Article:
He entered all of his beers in the wine and beer competition including, Wild Rover, which won grand champion, and 7 Drunken Nights, which won reserve champion.
He is going to send the three remaining Wild Rovers he brewed for the fair to the Brewing Network in California to be judged. Next year, Schenck’s goal is to win the National Homebrewer’s Competition or the Samuel Adams Longshot Competition.
The grains, hops and yeast
Schenck has brewed about 50 batches of beer in three years. He usually brews smaller batches, which are five gallons, or larger, 10-gallon batches.
Brewing five gallons of beer, Schenck said, costs about $21 and yields 54 bottles, or nine six-packs.
Although there are about 23 different styles of beer, from pilsners to barley wines, there are only two classes of beers — lagers and ales, Schenck said.
The difference between lagers and ales is the yeast. Lagers ferment from the bottom when yeast is added, and ales from the top. Schenck brews ales because lagers have to ferment cold, he said.
Proper brewing technique starts with the selection of the right grains, which determine the style, color, flavor, smokiness and sweetness of the beer. Hops are added to the beer to give it a distinct aroma and bitterness, and also to help offset the sugar of the grains, Schenck said.
“The beauty of home brewing is (if) you find a beer you like, but there is something you would like a little more or less of, you can tailor every beer in the world,” he said. “Recipes for almost every beer (are) out there.”
The process of brewing beer begins by bringing the water to a high temperature, then pouring the water into a mash tun filled with specific grains, which will turn the starch of the grains into sugar. After about an hour, the grain-water mixture is drained into a kettle and cooked. After cooking, the beer is fermented, which takes a few weeks before being bottled.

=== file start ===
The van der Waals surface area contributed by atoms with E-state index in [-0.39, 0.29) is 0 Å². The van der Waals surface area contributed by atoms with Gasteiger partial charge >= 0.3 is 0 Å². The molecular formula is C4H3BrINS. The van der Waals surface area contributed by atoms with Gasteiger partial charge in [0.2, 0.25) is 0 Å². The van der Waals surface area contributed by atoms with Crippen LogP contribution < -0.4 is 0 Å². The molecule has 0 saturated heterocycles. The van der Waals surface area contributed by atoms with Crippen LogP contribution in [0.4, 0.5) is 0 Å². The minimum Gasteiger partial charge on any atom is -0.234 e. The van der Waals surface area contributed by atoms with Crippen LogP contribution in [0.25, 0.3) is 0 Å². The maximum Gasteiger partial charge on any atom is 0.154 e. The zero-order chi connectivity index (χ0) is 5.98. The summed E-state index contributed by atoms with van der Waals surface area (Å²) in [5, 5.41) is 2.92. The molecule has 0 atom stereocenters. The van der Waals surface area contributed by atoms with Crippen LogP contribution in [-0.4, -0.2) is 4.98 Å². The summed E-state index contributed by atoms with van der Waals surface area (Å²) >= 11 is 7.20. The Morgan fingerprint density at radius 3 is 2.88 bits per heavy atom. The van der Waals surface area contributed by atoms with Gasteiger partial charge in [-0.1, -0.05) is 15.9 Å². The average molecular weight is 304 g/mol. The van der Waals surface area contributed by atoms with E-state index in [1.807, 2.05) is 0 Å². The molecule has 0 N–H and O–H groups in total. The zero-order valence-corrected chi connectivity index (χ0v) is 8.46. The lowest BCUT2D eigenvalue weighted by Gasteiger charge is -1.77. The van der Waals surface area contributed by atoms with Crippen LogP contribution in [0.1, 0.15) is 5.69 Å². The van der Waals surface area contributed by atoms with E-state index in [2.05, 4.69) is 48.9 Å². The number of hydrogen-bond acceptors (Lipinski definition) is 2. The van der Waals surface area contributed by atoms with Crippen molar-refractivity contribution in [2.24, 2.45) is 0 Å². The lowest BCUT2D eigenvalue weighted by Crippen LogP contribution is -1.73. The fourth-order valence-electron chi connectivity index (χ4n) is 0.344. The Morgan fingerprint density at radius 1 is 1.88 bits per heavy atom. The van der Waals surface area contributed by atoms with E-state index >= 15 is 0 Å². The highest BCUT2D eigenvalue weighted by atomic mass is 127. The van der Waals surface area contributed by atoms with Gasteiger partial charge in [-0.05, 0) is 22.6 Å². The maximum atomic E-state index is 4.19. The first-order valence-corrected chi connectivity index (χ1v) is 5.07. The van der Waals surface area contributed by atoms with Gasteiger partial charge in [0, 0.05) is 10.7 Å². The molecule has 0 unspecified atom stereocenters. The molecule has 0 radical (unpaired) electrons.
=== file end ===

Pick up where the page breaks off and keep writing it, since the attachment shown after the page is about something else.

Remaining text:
Schenck contends the sign of a good brewer is consistency, but sometimes mistakes occur during the process.
One of Schenck’s mistakes, he said, turned into a “really good” beer, which he has not been able to reproduce since.
“I have tried to reproduce it and I can’t even come close,” he said with a laugh. “I don’t know what I did.”
If a brewer can consistently brew a good beer, Schenck said, “that’s how you become a professional and people will buy your beer.”
Selling his beer, although illegal as a home brewer, is Schenck’s next goal, he said.
Schenck hopes to open his own small-scale brewery — a nano-brewery — in the near future and sell his beer locally.
“That is the hope,” he said. “The dream I guess.”
Schenck is currently in the process of applying for the myriad of licenses needed to brew and sell his beer.
“I’ve won every competition that I have ever entered, not that there is much competition here in town,” he said. “Everybody I have talked to is, ‘Man, can I buy some?’”
Some people, however, have told Schenck he might not be able to turn a profit by operating a nano-brewery.
“I probably really don’t care,” he said. “I think just being able to sell beer in town and have somebody else try my beer other than my friends and get a comment would be great.”
Schenck also dreams of opening his own brewpub in town, he said.
“If I could come up with the capital, I would put a seven-barrel brewpub in town,” he said. “But, I don’t have half a million dollars.”
For now, Schenck is simply excited by the opportunity to keep brewing and hopefully sell his beers, he said.
“If I start to see a demand, then I might actually further pursue looking into small business loans,” he said. “But the nano-brewery is going to test the waters a little bit.”
Brian Smith can be reached at 875-1794 or email@example.com.